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The first anime adaptation of Fruit Basket tries and fails to contain this epic into 26 episodes. 2019’s reboot is the perfect length at 63 episodes that are spread across three seasons and wrapped up with a poignant feature film. Any more of this story would tarnish the tender love story.

7 Gintama Accomplishes The Impossible With Hundreds Of Episodes That Never Get Boring

Gintama is an absurdist shonen series that recently wrapped up its enviable run of more than 350 episodes with a powerful concluding feature film. Most anime that run this long succumb to extraneous filler material, or at the least, weaker and repetitive storytelling.

Gintama finds strength in its longevity, and it effortlessly combines its hysterical parodies with suspenseful action sequences and moving emotional catharsis. In all likelihood, Gintama could probably run for another 100 episodes without compromise, but there’s no reason to tempt fate, especially when there’s already so much content to consume.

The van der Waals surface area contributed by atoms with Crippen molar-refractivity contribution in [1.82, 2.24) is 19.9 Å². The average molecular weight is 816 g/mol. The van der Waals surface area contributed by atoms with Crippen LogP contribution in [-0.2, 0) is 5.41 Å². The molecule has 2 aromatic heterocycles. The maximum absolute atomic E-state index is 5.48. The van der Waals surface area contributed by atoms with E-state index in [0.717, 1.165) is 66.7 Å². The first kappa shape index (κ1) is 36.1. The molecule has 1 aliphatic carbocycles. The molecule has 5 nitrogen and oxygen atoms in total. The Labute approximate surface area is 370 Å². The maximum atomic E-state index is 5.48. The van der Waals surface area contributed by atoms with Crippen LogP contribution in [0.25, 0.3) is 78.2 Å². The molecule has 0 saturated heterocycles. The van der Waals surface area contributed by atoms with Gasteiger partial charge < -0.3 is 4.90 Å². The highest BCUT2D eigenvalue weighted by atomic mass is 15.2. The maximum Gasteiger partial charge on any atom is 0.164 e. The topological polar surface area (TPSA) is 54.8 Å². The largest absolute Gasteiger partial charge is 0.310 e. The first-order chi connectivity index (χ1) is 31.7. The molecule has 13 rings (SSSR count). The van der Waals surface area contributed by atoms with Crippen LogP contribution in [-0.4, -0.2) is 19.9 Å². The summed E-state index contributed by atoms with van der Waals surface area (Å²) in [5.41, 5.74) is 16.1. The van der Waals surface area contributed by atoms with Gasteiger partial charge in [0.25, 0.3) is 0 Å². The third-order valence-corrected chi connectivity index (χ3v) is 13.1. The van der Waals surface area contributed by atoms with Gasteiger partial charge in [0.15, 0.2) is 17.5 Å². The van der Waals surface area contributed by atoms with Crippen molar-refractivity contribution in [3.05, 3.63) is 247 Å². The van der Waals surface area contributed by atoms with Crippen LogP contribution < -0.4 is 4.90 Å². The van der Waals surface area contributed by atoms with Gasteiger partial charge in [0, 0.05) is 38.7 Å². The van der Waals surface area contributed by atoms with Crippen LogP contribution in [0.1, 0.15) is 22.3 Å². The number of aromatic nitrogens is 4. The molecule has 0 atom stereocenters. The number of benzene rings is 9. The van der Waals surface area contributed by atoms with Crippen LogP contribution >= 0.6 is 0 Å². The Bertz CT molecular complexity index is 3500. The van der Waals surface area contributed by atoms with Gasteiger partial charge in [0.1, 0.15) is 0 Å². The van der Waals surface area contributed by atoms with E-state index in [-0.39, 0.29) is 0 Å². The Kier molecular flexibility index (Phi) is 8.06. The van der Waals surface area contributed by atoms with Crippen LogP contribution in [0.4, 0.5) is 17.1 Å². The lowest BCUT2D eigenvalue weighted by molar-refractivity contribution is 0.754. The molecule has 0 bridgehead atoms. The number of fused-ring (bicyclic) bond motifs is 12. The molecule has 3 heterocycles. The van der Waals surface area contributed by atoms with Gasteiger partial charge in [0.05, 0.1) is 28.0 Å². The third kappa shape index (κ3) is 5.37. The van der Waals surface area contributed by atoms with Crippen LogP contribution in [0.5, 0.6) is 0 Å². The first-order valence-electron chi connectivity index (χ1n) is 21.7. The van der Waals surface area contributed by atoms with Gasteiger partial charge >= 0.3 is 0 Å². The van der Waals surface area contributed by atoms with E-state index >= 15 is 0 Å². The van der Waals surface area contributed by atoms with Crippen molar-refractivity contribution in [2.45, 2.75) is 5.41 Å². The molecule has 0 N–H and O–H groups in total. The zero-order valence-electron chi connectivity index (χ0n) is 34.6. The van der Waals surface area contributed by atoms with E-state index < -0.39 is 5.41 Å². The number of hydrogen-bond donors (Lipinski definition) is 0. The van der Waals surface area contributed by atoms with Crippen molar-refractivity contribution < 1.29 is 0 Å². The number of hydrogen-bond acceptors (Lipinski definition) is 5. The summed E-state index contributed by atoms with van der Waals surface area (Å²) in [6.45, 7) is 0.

The past decade has featured some highly subversive anime properties that take well-trodden genre territory, like magical girl stories, and uses them as an allegory for darker ideas. Wonder Egg Priority is one of the more recent melodramatic masterpieces that follows a young girl, Ai, who’s still mourning the loss of her friend who took her own life.

Wonder Egg Priority uses magical powers as a filter for the trauma that Ai and her friends have all experienced. Wonder Egg Priority is incredibly heavy, and 13 episodes are more than enough to prove its points without it feeling needlessly emotionally manipulative.

5 Kill La Kill Eschews Action & Magical Girl Staples For A Bombastic Burst Of Energy

Kill la Kill is a whirlwind of sensibilities that combines high school frivolity, tournament battles, magical girl alien mayhem, and Shakespearean family drama. Ryuko Matoi is one of the best seinen heroines of this generation. Kill la Kill is so chaotic and in a league of its own that a second season or a longer episode count could have led to rewarding developments.

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However, Kill la Kill feels finished when it reaches its finale, and part of the reason that the anime has become such a calling card for Studio TRIGGER is because it doesn’t overstay its welcome and turn into a generic action fan service anime.

4 Devilman Crybaby Condenses The Nihilistic Narrative Into The Perfect Length